For the production of non-woven textile surfaces, for example, the spreader, pre-needle and main needle punching machines required for needled non-woven surfaces are being developed day by day, and in parallel, research and development studies are given importance. The advanced textile machinery industry in Europe is based on more than 70 years of technological know-how. Today, the very advanced material technology makes it possible to produce very fine endless fibers instead of thick fibers. Studies on non-woven surfaces gained momentum after the 1950s, and significant developments were recorded especially in the production of non-woven surfaces. In contrast to the woven surfaces formed by the intersection of the yarns in the perpendicular direction, the fibers on the non-woven surfaces are multi-directional and have a mixed structure. This complex structure on non-woven surfaces is given the property of isotropic (the ability to show the same strength under external loads that can act in all directions). In the past, yarn was strictly used to create fabric, except for felting, in which the animal fibers were brought together as a layer thanks to its scaly surface. Generally, nonwoven fabrics are made by reinforcing the fibers in a way that allows them to stay together by any means after being formed into a layer or cheesecloth. These fabrics reduce the cost by increasing the fabric production rate and reducing the number of workers and the amount of processing required in manufacturing. The properties of nonwoven fabrics depend on the way the fiber web is prepared, the type and fineness of the fiber used, the thickness of the web and the methods to be used to strengthen the structure. The first nonwoven fabrics were not attractive in terms of appearance, handle and drape. The characteristics of these fabrics have been improved, but they still do not have the desired handle and drape properties compared to woven and knitted fabrics. The adhesives that bind the fibers in the nonwoven fabric prevent the bending and sliding movements that provide the necessary double folding of the fabric when the fabric is desired to be covered.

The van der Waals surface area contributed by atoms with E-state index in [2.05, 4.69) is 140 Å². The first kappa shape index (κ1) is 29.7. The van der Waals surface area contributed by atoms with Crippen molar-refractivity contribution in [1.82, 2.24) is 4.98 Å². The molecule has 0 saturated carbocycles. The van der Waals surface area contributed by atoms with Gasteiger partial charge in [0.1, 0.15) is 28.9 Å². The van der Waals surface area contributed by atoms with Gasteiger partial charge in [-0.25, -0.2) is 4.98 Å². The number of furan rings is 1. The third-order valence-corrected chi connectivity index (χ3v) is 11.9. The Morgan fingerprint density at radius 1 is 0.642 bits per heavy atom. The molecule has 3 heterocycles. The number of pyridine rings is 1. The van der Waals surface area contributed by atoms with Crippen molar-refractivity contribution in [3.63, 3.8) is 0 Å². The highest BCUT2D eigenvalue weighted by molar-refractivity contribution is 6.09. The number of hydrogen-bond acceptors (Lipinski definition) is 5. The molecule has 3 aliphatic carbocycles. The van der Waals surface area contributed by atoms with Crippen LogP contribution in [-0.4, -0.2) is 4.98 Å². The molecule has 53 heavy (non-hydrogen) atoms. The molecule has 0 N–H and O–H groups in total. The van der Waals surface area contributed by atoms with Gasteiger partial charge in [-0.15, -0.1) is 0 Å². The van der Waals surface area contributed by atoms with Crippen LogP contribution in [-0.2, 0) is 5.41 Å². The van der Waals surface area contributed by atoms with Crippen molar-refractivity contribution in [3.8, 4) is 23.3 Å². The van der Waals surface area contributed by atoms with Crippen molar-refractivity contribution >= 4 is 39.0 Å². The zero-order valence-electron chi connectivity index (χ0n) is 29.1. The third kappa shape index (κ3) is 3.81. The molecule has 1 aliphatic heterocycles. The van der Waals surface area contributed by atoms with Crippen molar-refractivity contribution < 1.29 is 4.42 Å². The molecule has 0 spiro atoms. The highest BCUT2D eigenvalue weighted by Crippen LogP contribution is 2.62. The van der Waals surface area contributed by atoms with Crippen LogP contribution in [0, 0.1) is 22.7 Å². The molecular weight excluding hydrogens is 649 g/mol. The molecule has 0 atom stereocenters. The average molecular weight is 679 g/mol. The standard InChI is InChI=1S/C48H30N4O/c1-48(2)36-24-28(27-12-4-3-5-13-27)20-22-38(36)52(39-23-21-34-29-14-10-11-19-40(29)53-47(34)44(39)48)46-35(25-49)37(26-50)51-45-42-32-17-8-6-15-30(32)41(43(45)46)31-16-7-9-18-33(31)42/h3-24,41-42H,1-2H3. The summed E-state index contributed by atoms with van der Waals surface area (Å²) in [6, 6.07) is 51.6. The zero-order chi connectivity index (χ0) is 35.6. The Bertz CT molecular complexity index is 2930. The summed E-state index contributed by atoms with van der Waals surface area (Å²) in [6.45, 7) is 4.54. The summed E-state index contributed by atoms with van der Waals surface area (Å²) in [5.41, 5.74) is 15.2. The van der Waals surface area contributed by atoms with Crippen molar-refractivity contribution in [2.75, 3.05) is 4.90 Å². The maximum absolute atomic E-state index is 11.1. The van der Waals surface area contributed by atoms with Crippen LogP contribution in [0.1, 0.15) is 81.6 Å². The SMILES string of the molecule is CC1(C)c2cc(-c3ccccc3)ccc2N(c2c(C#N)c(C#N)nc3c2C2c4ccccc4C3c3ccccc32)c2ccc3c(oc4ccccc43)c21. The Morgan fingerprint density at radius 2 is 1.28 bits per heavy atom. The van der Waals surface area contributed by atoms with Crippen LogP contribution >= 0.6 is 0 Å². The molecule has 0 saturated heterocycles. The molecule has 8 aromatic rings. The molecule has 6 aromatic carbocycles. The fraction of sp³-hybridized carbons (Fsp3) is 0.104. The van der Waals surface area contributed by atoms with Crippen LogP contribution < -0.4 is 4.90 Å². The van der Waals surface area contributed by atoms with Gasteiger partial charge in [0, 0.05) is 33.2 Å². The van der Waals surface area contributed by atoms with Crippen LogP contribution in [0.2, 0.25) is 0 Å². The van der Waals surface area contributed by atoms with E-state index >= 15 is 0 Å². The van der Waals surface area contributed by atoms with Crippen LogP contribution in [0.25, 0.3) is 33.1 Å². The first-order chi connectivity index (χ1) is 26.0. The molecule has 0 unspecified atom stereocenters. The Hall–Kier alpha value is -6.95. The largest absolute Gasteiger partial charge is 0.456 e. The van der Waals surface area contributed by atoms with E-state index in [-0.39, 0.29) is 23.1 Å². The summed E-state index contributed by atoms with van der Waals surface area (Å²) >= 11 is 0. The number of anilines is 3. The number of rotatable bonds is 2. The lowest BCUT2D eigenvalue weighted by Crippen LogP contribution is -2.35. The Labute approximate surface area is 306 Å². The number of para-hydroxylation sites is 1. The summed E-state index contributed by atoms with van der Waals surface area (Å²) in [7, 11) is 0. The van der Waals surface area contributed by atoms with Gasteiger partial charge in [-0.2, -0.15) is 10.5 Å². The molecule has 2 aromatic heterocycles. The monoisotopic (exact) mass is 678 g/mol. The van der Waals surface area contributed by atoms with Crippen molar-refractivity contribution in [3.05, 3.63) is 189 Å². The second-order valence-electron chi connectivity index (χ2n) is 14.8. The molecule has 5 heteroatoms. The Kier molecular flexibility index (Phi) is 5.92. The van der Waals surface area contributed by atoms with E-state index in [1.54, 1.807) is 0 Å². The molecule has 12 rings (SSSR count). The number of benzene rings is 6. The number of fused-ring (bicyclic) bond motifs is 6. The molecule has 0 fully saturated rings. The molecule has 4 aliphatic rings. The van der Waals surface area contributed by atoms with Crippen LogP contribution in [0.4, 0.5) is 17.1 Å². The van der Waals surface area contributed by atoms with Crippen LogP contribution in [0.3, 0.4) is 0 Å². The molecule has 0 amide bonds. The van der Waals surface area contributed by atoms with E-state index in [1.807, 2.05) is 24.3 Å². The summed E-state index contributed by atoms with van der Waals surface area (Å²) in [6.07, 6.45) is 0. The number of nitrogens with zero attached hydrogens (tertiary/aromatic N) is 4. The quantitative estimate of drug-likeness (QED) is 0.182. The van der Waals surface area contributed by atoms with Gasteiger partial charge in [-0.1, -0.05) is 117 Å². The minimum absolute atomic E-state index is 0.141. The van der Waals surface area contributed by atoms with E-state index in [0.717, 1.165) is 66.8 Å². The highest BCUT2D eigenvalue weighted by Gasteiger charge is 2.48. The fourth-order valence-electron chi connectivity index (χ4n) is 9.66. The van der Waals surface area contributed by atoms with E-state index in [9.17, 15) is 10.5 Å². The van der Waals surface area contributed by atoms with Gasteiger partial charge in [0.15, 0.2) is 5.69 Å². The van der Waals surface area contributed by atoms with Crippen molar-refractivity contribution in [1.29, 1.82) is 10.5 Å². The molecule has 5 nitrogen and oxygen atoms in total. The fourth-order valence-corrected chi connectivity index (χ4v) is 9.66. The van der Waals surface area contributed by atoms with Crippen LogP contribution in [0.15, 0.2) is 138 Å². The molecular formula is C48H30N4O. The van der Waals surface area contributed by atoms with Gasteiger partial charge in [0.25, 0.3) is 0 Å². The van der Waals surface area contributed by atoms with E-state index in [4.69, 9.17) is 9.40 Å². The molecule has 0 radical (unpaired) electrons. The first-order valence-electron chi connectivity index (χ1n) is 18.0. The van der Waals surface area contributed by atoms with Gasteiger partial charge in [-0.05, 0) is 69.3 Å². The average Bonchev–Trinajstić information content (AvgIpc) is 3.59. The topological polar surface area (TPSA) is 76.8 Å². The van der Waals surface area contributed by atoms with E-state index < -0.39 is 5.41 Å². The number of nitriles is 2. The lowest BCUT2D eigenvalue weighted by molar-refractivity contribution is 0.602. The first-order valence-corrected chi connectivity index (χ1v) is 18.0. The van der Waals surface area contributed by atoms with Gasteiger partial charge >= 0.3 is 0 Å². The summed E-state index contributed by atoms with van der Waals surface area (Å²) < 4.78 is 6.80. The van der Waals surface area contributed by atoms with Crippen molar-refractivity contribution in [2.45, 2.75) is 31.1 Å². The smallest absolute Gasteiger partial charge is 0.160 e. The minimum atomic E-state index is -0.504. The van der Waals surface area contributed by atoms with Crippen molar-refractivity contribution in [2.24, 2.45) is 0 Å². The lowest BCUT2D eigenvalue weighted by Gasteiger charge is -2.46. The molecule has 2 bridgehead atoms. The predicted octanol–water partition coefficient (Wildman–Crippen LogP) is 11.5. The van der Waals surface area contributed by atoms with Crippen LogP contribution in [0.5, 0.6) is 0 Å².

In addition to the mentioned features, the following features can be expected depending on the end use:

  • Good shapeability,
  • Sufficient resistance to wet and dry cleaning solvents,
  • High absorbency,
  • Does not contain toxic and allergic materials,
  • Fluff-free surface,
  • Abrasion resistance,
  • Dimensional stability,
  • Maintaining its shape,
  • Ability to remove wrinkles at a certain level.